Sikhs: turning religulous?

Last week Bill Maher was a guest on the Daily Show, promoting his new movie Religulous and offering a clip. The clip happened to show a sardar in a London park, which was the extent of any Sikh’s appearance in the movie.

The name, ‘Religulous,’ is a portmanteau blending the words 1) religion and 2) ridiculous, and examines the overlap of those concepts. The movie’s proclaimed purpose is to promote doubt in the minds of those who have blocked doubt in religious teachings completely and subsequently hold totally irrational beliefs (i.e. reject evolution), though those who actually go to watch the movie probably wouldn’t be completely opposed to such doubt to bereligulous.jpggin with. Of course at some point the explanations of rationality end, and there is the unknown. The point of the movie is to admit that it actually is unknown, and show that those who claim to know, really don’t.

In the movie, Bill Maher interviews people from a variety of backgrounds and religious faiths (from a former head of the Human Genome Project and the former Director of the Vatican observatory to a British rapper). Some hold more nuanced views than others. He listens and asks questions of people who staunchly believe in literal translations of age old texts even when their beliefs scientifically absurd, and has some interesting (and comical) conversations. My favorite interview by far was with a very rational Vatican priest who happily admitted that Jesus’ birthday is not on December 25th and the Catholic church has absolutely no idea when it really is.

It seems that not all of the interviewees are happy with the way they’re portrayed in the movie. Some feel their complex views were oversimplified after editing.

The problem, according to some people in the film, is that Maher’s fast-paced, edited versions of exchanges don’t truly reflect the complex beliefs they shared with him. “Bill Maher was quite aggressive in pursuing his atheist agenda,” said Dr. Francis Collins, the former head of the Human Genome Project, which successfully mapped human DNA. Collins filmed lengthy conversations with Maher about the relationship between faith and science, making “the case that acceptance of evolution is entirely consistent with belief in God,” he said. That conversation apparently ended up on the cutting room floor; Collins appears briefly in the film, discussing a non-science related topic. [link]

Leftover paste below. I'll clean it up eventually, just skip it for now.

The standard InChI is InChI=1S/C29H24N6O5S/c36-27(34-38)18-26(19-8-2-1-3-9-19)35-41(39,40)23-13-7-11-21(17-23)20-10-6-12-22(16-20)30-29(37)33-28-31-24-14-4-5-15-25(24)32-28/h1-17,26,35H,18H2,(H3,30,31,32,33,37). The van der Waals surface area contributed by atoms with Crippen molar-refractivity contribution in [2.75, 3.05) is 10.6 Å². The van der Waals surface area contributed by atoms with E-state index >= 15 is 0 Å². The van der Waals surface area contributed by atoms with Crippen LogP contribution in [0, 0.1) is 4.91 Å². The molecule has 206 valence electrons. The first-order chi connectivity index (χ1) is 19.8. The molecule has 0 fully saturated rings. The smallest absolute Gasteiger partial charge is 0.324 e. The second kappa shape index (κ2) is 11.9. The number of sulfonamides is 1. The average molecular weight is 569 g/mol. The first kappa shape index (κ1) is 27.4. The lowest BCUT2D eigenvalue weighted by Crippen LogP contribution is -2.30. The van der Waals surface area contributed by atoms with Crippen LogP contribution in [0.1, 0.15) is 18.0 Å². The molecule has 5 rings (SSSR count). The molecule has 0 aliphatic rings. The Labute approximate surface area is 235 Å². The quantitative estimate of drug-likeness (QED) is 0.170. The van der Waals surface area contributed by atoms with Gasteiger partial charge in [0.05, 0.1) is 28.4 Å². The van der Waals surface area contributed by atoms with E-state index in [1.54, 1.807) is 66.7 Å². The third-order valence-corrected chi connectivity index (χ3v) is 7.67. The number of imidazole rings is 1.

Though none were interviewed, there are definitely Sikhs who don’t want to critically examine what is ‘taught’ by a granthi, sometimes even leading to religulous beliefs that are in conflict with the actual teachings of Gurbani (i.e. ritualization). But we might also be less likely as a group to become religulous because we actually can access and attempt a first-hand understanding of the original teachings that were laid out by the ten Nanaks, instead of relying on bad translations (if we’re willing to put in a little effort with a dictionary of course). But only if we actually make an effort to understand and critically examine what we’re taught, will we be free from religulousness.


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2 Responses to “Sikhs: turning religulous?”

  1. KhalsaJi says:

    Nicely written.

    Regardless of how well informed and developed one's theological views may be, we have to remember that all religions require an element of faith. A Sikh unequivocally believes that Gurbani is a message from God.

    I believe that given the fact that religion always requires an element of faith, the religious are always susceptable to being labelled religulous.

  2. KhalsaJi says:

    Nicely written.

    Regardless of how well informed and developed one’s theological views may be, we have to remember that all religions require an element of faith. A Sikh unequivocally believes that Gurbani is a message from God.

    I believe that given the fact that religion always requires an element of faith, the religious are always susceptable to being labelled religulous.

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